Yen surge not as strange as it sounds

March 22nd, 2011 by Philip Brasor & Masako Tsubuku

Last week, when all those foreigners bolted the country they got a nice little windfall from the ongoing crisis if they traded in all their hard-earned yen for whatever currency they’d need to get by back home. When markets opened after that nerve-wracking weekend the U.S. dollar, for instance, had lost up to ¥5 since the week before, from 82 to 77. A lot of people were dumbfounded, since such a reaction flies in the face of so-called textbook economics. Why would Japan’s currency get stronger as a result of such a disaster? Wouldn’t people be trying to unload their yen?


The easiest explanation for the surge was the idea of “repatriation.” Japanese companies with investments overseas in other currencies quickly exchanged much of their holdings into yen in order to pay for reconstruction or, in the case of insurance companies, to pay benefits to people and businesses with damage policies. However, as most Japanese economists have pointed out since then, that alone wouldn’t have explained such a pronounced increase in such a short time.

According to the Mainichi Shimbun, the Great Hanshin Earthquake of 1995 created a precedent for the yen surge. Three months after that earthquake destroyed much of Kobe, the yen was the highest against the dollar that it had ever been in history up to that point. At the time, Japan’s GDP was still the envy of the world, and investors with extra cash decided to buy yen, believing that it was sounder than a lot of other investments, especially since Kobe would require lots of money to rebuild. They were basically chasing the repatriated yen. As always, Japan’s exporters panicked. The Bank of Japan intervened to bring the yen down, but they were unsuccessful. It wasn’t until the summer, when the United States and Europe joined in the intervention, that the yen started to drop.

The same thing happened this time, only that repatriation and yen investment happened simultaneously. The response was simultaneous, too. The G7 governments joined the BOJ immediately to bring the yen down, and now it’s almost back to the level it was at before the earthquake, despite the prediction of “Mr. Yen,” former vice-minister for international finance Eisuke Sakakibara, who said that the intervention would have no effect. There seems to be some debate over the wisdom of this policy. On the one hand, the higher yen hurts exporting manufacturers, many of whom have factories up north. Their output has already been heavily damaged and thus Japan’s economy could slide back into recession if the yen remained strong. On the other hand, Japan will need to import supplies for rebuilding and such supplies will be cheaper if the yen remains high. The BOJ has already pumped ¥15 trillion into the money supply so that people and businesses up north have cash, and is also buying more bonds. More rebuilding could kick start an economy that has been stagnating for more than a decade, though in that regard Kobe may not offer an instructive example.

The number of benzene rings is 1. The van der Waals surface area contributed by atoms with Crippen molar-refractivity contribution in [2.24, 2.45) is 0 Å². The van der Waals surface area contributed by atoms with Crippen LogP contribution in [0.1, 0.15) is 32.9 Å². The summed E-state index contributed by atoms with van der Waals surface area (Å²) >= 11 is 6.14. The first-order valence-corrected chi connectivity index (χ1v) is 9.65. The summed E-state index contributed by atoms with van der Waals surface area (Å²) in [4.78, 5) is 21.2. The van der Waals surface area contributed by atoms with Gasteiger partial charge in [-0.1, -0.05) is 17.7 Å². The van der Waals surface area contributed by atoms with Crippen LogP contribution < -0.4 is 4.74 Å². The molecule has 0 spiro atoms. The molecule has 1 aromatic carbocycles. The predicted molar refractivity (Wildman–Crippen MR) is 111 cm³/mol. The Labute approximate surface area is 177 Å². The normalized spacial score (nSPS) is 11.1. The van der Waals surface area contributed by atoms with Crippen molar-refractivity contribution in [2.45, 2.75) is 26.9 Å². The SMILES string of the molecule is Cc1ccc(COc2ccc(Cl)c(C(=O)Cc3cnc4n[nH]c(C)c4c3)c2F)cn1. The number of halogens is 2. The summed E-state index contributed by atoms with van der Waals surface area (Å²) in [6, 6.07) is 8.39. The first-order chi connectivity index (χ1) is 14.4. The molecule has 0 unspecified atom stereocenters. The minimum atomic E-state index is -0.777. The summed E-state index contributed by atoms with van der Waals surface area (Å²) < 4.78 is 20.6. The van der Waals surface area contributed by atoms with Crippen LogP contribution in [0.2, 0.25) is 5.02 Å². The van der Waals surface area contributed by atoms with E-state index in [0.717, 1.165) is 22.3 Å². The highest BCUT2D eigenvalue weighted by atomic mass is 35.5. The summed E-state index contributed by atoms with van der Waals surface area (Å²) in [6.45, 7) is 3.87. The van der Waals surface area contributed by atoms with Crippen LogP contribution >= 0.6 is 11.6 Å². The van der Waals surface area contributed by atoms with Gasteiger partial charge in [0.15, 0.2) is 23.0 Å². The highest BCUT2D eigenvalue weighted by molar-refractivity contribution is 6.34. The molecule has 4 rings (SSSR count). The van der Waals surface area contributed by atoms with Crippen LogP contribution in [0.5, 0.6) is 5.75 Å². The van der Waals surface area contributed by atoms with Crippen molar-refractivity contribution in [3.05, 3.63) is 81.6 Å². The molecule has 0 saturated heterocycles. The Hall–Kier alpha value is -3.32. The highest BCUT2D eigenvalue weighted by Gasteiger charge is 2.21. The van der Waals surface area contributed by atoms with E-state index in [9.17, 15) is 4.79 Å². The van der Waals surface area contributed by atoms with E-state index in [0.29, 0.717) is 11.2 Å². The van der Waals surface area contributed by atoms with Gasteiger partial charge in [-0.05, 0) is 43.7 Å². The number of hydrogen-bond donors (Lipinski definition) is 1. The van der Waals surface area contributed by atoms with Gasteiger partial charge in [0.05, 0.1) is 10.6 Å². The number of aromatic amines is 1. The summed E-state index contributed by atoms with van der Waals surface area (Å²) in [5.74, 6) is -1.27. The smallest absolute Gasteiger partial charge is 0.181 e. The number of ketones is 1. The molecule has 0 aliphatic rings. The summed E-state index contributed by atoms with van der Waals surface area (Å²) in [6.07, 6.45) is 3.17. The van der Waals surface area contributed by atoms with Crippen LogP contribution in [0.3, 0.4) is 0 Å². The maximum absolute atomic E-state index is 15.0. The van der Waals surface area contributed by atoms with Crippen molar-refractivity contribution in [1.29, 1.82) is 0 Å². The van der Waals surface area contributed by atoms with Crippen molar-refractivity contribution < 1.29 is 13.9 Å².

Nationwide, demand went down following the 1995 earthquake, corporate activity remained the same, and the average stock price at the time was double what it is now. The financial writer known as Gucci points out that prefectural production in Hyogo, where Kobe is located, was the same in 1995, about ¥21 trillion, as the combined production of the three prefectures most affected by the tsunami — Iwate, Fukushima and Miyagi — which means the economic effects could be comparable. But the Great Hanshin Earthquake didn’t affect Tokyo the way the March 11 temblor did. Tokyo is Japan’s economic heart, and further blackouts and aftershocks will put a crimp in Japan’s overall recovery.

What the yen surge may really mean is that the world has confidence in the Japanese economy based on its underlying strength (individual savings, bonds), despite its sluggishness over the past 20 years. There’s no doubt that Japan is now entering a period of uncertainty as it tries to recover from three disasters, but it seems the rest of the world thinks it will recover, and that may make all the difference.

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